And knowledgable citizens and responsible ones like Maori, who could perform a kaitiaki control role are under-rated and over-ruled.  And in council terms I hope their rates are not being artificially manipulated down by getting quick profit from misusing valuable environmental lands needed for sustainability, and healthy land practices to serve climate change objectives.

    Now:   https://www.rnz.co.nz/news/national/399199/council-defends-leasing-wetlands-to-farming-company

    The Greater Wellington Regional Council is defending its decision to lease out almost 200 hectares of wetlands to a farming company…

    Russell Bell from the Kapiti Coast group Friends of Queen Elizabeth Park said it was unbelievable that in the midst of a climate crisis, wetlands were being farmed.

    "Greater Wellington, having declared a climate change emergency … these are great climate change opportunities. They'll become fantastic carbon dioxide sinks, and they will help our biodiversity.

    "The other thing is in Wellington, we've only got 2 to 3 percent of our wetlands left compared to 10 percent nationally. So, Wellington's got this great dearth of wetlands."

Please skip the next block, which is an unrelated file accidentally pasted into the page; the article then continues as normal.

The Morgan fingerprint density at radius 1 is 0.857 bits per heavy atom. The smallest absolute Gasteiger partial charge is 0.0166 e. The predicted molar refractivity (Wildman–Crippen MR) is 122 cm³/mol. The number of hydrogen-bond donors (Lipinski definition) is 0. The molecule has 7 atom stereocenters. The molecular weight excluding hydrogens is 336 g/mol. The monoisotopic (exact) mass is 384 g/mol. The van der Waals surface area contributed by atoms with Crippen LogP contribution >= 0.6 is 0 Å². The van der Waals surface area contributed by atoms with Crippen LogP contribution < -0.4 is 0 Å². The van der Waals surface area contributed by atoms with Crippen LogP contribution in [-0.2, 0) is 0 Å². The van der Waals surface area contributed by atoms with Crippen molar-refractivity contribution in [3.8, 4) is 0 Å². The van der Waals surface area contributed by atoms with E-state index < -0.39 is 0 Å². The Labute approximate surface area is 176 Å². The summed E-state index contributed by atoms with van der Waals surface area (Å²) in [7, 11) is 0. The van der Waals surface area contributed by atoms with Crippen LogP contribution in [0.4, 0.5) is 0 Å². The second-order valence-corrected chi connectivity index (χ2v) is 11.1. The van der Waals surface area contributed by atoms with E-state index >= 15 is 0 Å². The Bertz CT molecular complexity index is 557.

The Greater Wellington Regional Council (GWRC) said there were no wetlands of significant value being farmed, but Mr Bell said that was because they had been drained for so many years they no longer had wetland characteristics.

    He said there's approximately 200 hectares of land that could be turned back into a wetland – an obvious 85 hectares, named the Raumati wetland, and another hundred which has been so converted over the past 150 years of farming, it looks like pasture.

     

  8. Glenn 8

    For the sake of life on earth we must put a limit on wealth.

    https://www.theguardian.com/commentisfree/2019/sep/19/life-earth-wealth-megarich-spending-power-environmental-damage?utm_term=RWRpdG9yaWFsX0Jlc3RPZkd1YXJkaWFuT3BpbmlvblVLLTE5MDkxOQ%3D%3D&utm_source=esp&utm_medium=Email&utm_campaign=BestOfGuardianOpinionUK&CMP=opinionuk_email

    Tomorrow, I’ll be joining the global climate strike, in which adults will stand with the young people whose call to action has resonated around the world. As a freelancer, I’ve been wondering who I’m striking against. Myself? Yes: one aspect of myself, at least. Perhaps the most radical thing we can now do is to limit our material aspirations. The assumption on which governments and economists operate is that everyone strives to maximise their wealth. If we succeed in this task, we inevitably demolish our life support systems. Were the poor to live like the rich, and the rich to live like the oligarchs, we would destroy everything. The continued pursuit of wealth in a world that has enough already (albeit very poorly distributed) is a formula for mass destitution.